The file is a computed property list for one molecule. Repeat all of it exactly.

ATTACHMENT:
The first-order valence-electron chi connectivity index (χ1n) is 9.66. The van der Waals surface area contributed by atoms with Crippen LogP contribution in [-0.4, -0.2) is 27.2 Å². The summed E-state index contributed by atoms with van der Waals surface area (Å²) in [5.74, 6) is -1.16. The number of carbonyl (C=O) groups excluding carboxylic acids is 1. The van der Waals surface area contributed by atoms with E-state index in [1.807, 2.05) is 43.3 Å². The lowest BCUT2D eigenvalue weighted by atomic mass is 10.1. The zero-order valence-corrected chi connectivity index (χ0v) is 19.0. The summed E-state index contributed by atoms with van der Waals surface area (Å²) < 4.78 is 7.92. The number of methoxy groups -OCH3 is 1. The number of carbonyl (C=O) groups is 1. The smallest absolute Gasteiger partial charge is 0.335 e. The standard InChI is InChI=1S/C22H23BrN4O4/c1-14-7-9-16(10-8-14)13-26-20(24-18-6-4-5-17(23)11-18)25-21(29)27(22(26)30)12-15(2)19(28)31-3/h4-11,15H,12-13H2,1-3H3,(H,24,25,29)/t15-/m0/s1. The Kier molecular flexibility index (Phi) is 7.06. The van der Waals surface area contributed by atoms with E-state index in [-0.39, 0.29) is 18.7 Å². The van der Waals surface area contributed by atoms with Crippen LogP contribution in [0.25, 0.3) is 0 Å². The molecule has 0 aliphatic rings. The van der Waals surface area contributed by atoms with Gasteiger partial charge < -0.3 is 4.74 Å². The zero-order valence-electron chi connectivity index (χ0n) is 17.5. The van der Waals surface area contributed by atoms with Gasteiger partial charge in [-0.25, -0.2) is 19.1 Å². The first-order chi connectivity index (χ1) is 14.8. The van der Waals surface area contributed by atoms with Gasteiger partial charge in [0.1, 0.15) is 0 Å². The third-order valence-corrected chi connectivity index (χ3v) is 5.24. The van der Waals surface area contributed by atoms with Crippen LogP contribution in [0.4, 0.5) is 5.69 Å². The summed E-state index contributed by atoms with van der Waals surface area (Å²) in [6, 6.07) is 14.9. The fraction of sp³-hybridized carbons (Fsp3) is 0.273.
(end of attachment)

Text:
The first-order valence-electron chi connectivity index (χ1n) is 9.66. The van der Waals surface area contributed by atoms with Crippen LogP contribution in [-0.4, -0.2) is 27.2 Å². The summed E-state index contributed by atoms with van der Waals surface area (Å²) in [5.74, 6) is -1.16. The number of carbonyl (C=O) groups excluding carboxylic acids is 1. The van der Waals surface area contributed by atoms with E-state index in [1.807, 2.05) is 43.3 Å². The lowest BCUT2D eigenvalue weighted by atomic mass is 10.1. The zero-order valence-corrected chi connectivity index (χ0v) is 19.0. The summed E-state index contributed by atoms with van der Waals surface area (Å²) < 4.78 is 7.92. The number of methoxy groups -OCH3 is 1. The number of carbonyl (C=O) groups is 1. The smallest absolute Gasteiger partial charge is 0.335 e. The standard InChI is InChI=1S/C22H23BrN4O4/c1-14-7-9-16(10-8-14)13-26-20(24-18-6-4-5-17(23)11-18)25-21(29)27(22(26)30)12-15(2)19(28)31-3/h4-11,15H,12-13H2,1-3H3,(H,24,25,29)/t15-/m0/s1. The Kier molecular flexibility index (Phi) is 7.06. The van der Waals surface area contributed by atoms with E-state index in [-0.39, 0.29) is 18.7 Å². The van der Waals surface area contributed by atoms with Crippen LogP contribution in [0.25, 0.3) is 0 Å². The molecule has 0 aliphatic rings. The van der Waals surface area contributed by atoms with Gasteiger partial charge < -0.3 is 4.74 Å². The zero-order valence-electron chi connectivity index (χ0n) is 17.5. The van der Waals surface area contributed by atoms with Gasteiger partial charge in [-0.25, -0.2) is 19.1 Å². The first-order chi connectivity index (χ1) is 14.8. The van der Waals surface area contributed by atoms with Gasteiger partial charge in [0.1, 0.15) is 0 Å². The third-order valence-corrected chi connectivity index (χ3v) is 5.24. The van der Waals surface area contributed by atoms with Crippen LogP contribution in [0.4, 0.5) is 5.69 Å². The summed E-state index contributed by atoms with van der Waals surface area (Å²) in [6, 6.07) is 14.9. The fraction of sp³-hybridized carbons (Fsp3) is 0.273.